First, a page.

Print players hoping for good revenue hike from political advtg
General publications as well as regional newspapers have an edge when it comes to political ads, given the mass reach. On the other hand, business publications don’t see any significant benefit
Published - Mar 31, 2014 8:54 AM Updated: Mar 31, 2014 8:54 AM
Political advertisements and print players go hand in hand during the election season. With print media having a greater reach in the country than TV and radio, political parties have been betting more on this media platform.
Given the intense interest in the Lok Sabha elections 2014, print players – be it regional or national, local or hyper local – are going all out to cover the elections through a series of special pages, columns and supplements.
exchange4media spoke to some leading news publishers to gauge the advertising sentiments as well as the kind of revenue increase that they are eyeing during this period.
Talking to exchange4media, Arunabh Das Sharma, President, BCCL remarked, “I don't think the elections will do anything to the overall sentiments; only once a stable government comes in power will the sentiments improve.”
When asked about the revenue expectations, Das Sharma replied, “As regards English print media, I am not expecting any significant uplift due to the elections. There will definitely be some activities, but not that significant.”
Along similar lines, DD Purkayastha, Managing Director and CEO, ABP said, “The advertising sentiment is completely dependent on a stable Central Government. If it happens, there will be substantial growth in advertising.”
In terms of revenue, Purkayastha, said, “Advertisement spends are generally less during elections. But Political party ads would compensate for the loss.” ABP offers English and Bengali newspapers and has got a stronghold in the Eastern part of the country.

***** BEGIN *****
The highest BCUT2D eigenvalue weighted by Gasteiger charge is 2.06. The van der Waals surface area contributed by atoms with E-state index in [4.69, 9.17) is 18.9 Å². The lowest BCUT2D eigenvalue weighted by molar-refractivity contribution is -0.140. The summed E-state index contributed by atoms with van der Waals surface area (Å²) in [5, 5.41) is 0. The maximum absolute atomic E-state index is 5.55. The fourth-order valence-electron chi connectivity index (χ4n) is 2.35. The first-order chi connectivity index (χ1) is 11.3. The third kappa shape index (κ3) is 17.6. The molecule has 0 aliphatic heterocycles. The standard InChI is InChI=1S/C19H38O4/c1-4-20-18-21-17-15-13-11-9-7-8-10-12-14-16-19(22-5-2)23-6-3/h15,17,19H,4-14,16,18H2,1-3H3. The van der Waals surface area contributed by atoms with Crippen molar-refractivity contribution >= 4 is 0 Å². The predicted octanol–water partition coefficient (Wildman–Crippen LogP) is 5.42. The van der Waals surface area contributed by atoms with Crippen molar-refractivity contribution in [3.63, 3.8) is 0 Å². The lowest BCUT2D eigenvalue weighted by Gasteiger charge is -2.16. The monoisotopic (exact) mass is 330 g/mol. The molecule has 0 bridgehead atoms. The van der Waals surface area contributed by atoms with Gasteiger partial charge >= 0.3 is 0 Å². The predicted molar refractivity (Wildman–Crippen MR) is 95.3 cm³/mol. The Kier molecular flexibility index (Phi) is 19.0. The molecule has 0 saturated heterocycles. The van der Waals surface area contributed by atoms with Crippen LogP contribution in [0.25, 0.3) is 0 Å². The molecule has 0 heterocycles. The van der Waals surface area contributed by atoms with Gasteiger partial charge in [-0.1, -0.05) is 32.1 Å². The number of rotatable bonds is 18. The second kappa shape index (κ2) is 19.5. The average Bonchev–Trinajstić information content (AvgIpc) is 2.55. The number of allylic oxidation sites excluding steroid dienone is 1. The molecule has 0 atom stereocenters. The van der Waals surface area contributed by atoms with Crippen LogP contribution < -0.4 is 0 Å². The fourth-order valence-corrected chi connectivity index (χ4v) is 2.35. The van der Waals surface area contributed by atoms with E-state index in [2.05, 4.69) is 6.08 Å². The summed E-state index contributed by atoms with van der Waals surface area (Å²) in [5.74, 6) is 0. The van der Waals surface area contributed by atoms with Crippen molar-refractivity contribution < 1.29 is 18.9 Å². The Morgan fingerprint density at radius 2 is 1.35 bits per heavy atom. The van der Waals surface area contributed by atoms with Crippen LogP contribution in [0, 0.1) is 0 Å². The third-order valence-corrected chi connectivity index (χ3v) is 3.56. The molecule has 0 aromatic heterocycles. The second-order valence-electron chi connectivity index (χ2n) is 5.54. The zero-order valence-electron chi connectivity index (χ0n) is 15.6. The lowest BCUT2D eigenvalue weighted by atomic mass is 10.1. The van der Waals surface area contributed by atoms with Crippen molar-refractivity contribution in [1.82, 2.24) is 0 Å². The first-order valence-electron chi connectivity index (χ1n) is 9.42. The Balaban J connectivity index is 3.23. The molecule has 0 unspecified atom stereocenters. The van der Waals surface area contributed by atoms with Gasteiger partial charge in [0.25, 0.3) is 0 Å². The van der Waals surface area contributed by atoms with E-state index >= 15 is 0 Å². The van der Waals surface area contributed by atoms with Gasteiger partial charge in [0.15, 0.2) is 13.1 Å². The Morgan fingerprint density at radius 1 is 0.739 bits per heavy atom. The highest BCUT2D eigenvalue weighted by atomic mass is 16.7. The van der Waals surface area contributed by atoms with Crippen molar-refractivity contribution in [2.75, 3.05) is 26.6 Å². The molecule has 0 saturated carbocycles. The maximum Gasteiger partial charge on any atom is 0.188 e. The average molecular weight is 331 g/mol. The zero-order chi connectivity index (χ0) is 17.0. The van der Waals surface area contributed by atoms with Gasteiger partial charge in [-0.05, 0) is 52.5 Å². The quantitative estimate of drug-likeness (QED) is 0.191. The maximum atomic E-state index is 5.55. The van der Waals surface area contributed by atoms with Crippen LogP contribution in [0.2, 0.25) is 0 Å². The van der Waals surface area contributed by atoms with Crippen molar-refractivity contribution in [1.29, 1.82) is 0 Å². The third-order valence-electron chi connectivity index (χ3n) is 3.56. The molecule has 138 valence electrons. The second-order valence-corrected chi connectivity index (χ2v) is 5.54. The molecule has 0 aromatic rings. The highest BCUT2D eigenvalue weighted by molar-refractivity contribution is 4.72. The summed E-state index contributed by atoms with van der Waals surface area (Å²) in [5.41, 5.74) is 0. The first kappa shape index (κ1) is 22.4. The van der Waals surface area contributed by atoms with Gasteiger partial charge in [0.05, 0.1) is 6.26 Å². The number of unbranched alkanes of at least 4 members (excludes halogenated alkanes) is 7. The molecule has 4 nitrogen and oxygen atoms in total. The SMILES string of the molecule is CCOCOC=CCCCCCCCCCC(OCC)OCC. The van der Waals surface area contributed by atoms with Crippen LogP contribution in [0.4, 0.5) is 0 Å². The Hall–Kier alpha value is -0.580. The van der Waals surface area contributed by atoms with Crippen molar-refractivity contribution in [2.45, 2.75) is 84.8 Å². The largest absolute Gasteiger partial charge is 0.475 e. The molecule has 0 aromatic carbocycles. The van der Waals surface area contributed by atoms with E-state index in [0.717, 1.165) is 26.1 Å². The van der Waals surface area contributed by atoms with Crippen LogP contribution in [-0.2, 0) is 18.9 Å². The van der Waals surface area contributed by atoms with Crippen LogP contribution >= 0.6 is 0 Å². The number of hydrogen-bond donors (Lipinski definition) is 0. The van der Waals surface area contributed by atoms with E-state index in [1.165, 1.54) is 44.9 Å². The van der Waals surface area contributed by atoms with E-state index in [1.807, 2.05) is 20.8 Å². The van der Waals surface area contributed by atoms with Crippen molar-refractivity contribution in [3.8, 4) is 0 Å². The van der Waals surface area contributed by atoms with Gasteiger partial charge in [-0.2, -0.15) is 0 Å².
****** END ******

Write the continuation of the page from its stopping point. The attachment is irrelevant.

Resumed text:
Media owners are aware that budget allocated for media spends will be divided among TV, radio, print, OOH and digital, and have seen campaigns flow to them. Overall, the industry is looking to benefit from the advertising spends of the major political formations.
Arun Natesh, Marketing Head, Business Standard noted, “Government spending monies come down with the announcement of the elections. There will be an overall increase in revenues after compensating for the loss from government spends. But not all of print gets to benefit from this hike.”
Sharing the business publications point of view, he said, “Business publications don't attract political advertising revenues and we don’t see any benefit. What would help is a turnaround in sentiment based on a robust growth in the economy.”
Meanwhile, the big political parties are not focusing only on national newspapers as they are aware of the fact that India lies in smaller cities, and one needs to talk to them in their own language. Hence, the focus on the regional dailies as well.
According to Mandir Tendolkar, Vice President, Marketing, Lokmat, “Elections give media something to track and talk about. I have observed that newspaper readership does increase. Minute details, analysis and expert opinions can only be published in detail in the newspapers, thus brands will ride and leverage this spike by being present on print media.”
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